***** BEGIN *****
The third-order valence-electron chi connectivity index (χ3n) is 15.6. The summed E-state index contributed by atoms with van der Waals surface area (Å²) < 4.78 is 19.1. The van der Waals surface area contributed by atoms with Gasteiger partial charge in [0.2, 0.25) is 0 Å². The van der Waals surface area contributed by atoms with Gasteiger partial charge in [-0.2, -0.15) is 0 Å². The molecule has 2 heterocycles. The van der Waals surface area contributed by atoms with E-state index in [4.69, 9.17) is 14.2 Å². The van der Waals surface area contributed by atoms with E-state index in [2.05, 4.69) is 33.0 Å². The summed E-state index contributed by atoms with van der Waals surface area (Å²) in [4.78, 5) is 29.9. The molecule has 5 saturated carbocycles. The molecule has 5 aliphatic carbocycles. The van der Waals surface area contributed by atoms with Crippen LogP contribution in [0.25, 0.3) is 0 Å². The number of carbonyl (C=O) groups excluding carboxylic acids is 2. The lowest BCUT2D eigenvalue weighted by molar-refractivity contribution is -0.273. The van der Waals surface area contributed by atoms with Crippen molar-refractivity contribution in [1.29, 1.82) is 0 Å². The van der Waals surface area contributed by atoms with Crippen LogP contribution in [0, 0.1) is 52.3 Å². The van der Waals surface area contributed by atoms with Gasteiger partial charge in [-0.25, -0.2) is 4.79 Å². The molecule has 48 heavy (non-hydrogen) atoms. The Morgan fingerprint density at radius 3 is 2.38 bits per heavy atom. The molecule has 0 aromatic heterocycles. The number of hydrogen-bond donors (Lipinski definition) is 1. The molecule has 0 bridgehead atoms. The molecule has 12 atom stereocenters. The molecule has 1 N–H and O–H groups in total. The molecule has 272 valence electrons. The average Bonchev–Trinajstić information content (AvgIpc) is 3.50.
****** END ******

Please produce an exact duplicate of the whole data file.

The third-order valence-electron chi connectivity index (χ3n) is 15.6. The summed E-state index contributed by atoms with van der Waals surface area (Å²) < 4.78 is 19.1. The van der Waals surface area contributed by atoms with Gasteiger partial charge in [0.2, 0.25) is 0 Å². The van der Waals surface area contributed by atoms with Gasteiger partial charge in [-0.2, -0.15) is 0 Å². The molecule has 2 heterocycles. The van der Waals surface area contributed by atoms with E-state index in [4.69, 9.17) is 14.2 Å². The van der Waals surface area contributed by atoms with E-state index in [2.05, 4.69) is 33.0 Å². The summed E-state index contributed by atoms with van der Waals surface area (Å²) in [4.78, 5) is 29.9. The molecule has 5 saturated carbocycles. The molecule has 5 aliphatic carbocycles. The van der Waals surface area contributed by atoms with Crippen LogP contribution in [0.25, 0.3) is 0 Å². The number of carbonyl (C=O) groups excluding carboxylic acids is 2. The lowest BCUT2D eigenvalue weighted by molar-refractivity contribution is -0.273. The van der Waals surface area contributed by atoms with Crippen molar-refractivity contribution in [1.29, 1.82) is 0 Å². The van der Waals surface area contributed by atoms with Crippen LogP contribution in [0, 0.1) is 52.3 Å². The van der Waals surface area contributed by atoms with Gasteiger partial charge in [-0.25, -0.2) is 4.79 Å². The molecule has 48 heavy (non-hydrogen) atoms. The Morgan fingerprint density at radius 3 is 2.38 bits per heavy atom. The molecule has 0 aromatic heterocycles. The number of hydrogen-bond donors (Lipinski definition) is 1. The molecule has 0 bridgehead atoms. The molecule has 12 atom stereocenters. The molecule has 1 N–H and O–H groups in total. The molecule has 272 valence electrons. The average Bonchev–Trinajstić information content (AvgIpc) is 3.50.